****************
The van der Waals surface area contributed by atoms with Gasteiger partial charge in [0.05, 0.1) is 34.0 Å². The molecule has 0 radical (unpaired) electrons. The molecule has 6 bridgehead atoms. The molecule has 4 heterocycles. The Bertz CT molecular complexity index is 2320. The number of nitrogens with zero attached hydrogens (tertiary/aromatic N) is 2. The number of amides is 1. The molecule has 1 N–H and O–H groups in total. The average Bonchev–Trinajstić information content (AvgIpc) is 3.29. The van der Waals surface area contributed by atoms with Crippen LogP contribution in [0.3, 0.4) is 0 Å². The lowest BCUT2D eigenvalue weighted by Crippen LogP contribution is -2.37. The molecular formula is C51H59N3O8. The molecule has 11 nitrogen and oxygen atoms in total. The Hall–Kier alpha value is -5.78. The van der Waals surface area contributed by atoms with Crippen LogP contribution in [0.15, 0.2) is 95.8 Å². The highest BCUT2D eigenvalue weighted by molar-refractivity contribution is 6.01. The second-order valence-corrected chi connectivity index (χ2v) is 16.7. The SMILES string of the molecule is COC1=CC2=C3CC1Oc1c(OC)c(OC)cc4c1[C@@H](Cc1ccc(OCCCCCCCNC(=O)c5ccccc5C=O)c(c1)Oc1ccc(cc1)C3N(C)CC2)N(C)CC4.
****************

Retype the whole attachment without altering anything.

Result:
The van der Waals surface area contributed by atoms with Gasteiger partial charge in [0.05, 0.1) is 34.0 Å². The molecule has 0 radical (unpaired) electrons. The molecule has 6 bridgehead atoms. The molecule has 4 heterocycles. The Bertz CT molecular complexity index is 2320. The number of nitrogens with zero attached hydrogens (tertiary/aromatic N) is 2. The number of amides is 1. The molecule has 1 N–H and O–H groups in total. The average Bonchev–Trinajstić information content (AvgIpc) is 3.29. The van der Waals surface area contributed by atoms with Crippen LogP contribution in [0.3, 0.4) is 0 Å². The lowest BCUT2D eigenvalue weighted by Crippen LogP contribution is -2.37. The molecular formula is C51H59N3O8. The molecule has 11 nitrogen and oxygen atoms in total. The Hall–Kier alpha value is -5.78. The van der Waals surface area contributed by atoms with Crippen LogP contribution in [0.15, 0.2) is 95.8 Å². The highest BCUT2D eigenvalue weighted by molar-refractivity contribution is 6.01. The second-order valence-corrected chi connectivity index (χ2v) is 16.7. The SMILES string of the molecule is COC1=CC2=C3CC1Oc1c(OC)c(OC)cc4c1[C@@H](Cc1ccc(OCCCCCCCNC(=O)c5ccccc5C=O)c(c1)Oc1ccc(cc1)C3N(C)CC2)N(C)CC4.